If you have a list of just email addresses with no additional data, take your list straight to Flowtown. Upload your email addresses, and you’ll get back a whole slug of data about these people. Use this data to better target your email messages. It will also alert you when influential people join your list so you can give them more personal attention. One big strength of Flowtown is the ability to share data with other email providers, like MailChimp. So you can use Flowtown data to figure out which of your MailChimp newsletter subscribers are close to your next in person event, for example. It’s not free. There are monthly plans, or a pay as you go plan.
I haven’t tried Flowtown personally, but I really like the idea.
UPDATE: Flowtown no longer offers this function, but I believe Qwerly and Fliptop do.
For anyone: Gist
Gist is one place to keep all your social contact information. It will pull together your contacts from your email address book and your social networks. Within Gist, you can explore more information on any of your contacts, see their other social presences, and monitor their updates. Gist will also send you email summaries of your contacts’ activities. (Handy for keeping tabs, without spending every waking moment to do it.) Gist is free, at least for now. They are reserving the right to begin charging for the service in the future.
I’ve just started using Gist. So far, I like it. Feels like some pretty in depth information is available here.
For anyone: BatchBook
Integration is what makes BatchBook so cool. Integrate your contacts from different places. Pull in their social network profiles and blog feeds. Bring together different team members with shared data. Log all different kinds of communication with customers in one place. Integrate your BatchBook contacts with other small business related services like Freshbooks and MailChimp. Perfect for larger small businesses. It is not free. Pricing is based partially on the number of users.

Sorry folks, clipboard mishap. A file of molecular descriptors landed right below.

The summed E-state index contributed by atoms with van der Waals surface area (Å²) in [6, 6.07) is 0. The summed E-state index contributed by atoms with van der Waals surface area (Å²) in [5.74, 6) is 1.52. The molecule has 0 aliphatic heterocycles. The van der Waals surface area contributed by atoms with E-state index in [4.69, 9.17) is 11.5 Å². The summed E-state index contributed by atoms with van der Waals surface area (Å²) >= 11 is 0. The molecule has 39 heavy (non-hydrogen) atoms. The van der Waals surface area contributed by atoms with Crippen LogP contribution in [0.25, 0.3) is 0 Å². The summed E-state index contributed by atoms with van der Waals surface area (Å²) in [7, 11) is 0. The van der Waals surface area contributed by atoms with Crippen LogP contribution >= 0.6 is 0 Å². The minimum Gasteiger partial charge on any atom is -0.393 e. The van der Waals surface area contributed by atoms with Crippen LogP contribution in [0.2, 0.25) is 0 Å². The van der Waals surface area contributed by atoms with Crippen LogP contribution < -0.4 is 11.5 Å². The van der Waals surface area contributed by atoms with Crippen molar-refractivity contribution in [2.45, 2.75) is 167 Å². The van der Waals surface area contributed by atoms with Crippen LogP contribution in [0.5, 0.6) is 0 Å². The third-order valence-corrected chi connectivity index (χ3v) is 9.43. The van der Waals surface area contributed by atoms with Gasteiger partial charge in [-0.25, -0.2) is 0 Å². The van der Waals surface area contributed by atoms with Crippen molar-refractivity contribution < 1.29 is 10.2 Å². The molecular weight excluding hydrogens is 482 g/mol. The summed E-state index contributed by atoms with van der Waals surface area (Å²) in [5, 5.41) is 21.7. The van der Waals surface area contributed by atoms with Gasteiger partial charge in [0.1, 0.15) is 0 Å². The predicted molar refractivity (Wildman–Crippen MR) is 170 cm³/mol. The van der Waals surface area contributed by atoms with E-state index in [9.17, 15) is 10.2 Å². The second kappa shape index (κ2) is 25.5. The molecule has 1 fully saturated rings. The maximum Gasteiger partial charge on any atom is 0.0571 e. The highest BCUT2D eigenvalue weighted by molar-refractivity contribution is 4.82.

I know and like Pam and Michelle at BatchBlue Software, makers of BatchBook. I haven’t tried their social CRM myself, but hear online raves about it all the time.
It’s all about people
This is never about mass-adding contacts, or sending email that no one asked for. It is always about learning more about people; about connecting. And it’s something that big businesses simply have a hard time doing. Michael Brito explains the challenge big brands face in Looking beyond Social CRM.
Conclusion: You have the advantage over the big companies. Remember your small town roots. Be friendly, be personal, and build relationships one person at a time.
- Survey of Rural Challenges 2019 results - December 5, 2019
- Shop Indie Local adds a new twist to tired Buy Local campaigns - November 11, 2019
- Better entrepreneur training for small towns - November 4, 2019
- Culture is the intersection of people and place - August 19, 2019
- For easier social media marketing, fill in the blank - August 5, 2019
- Need a downtown business idea? Try a Cookie Crawl - July 22, 2019
- Need funding for the next step in your business? - July 17, 2019
- Youth business idea: phone clinics - July 8, 2019
- Chain link is everywhere in downtowns. Here’s how to dress it up. - June 30, 2019
- Stop using “3 legged stool” to describe any idea - June 24, 2019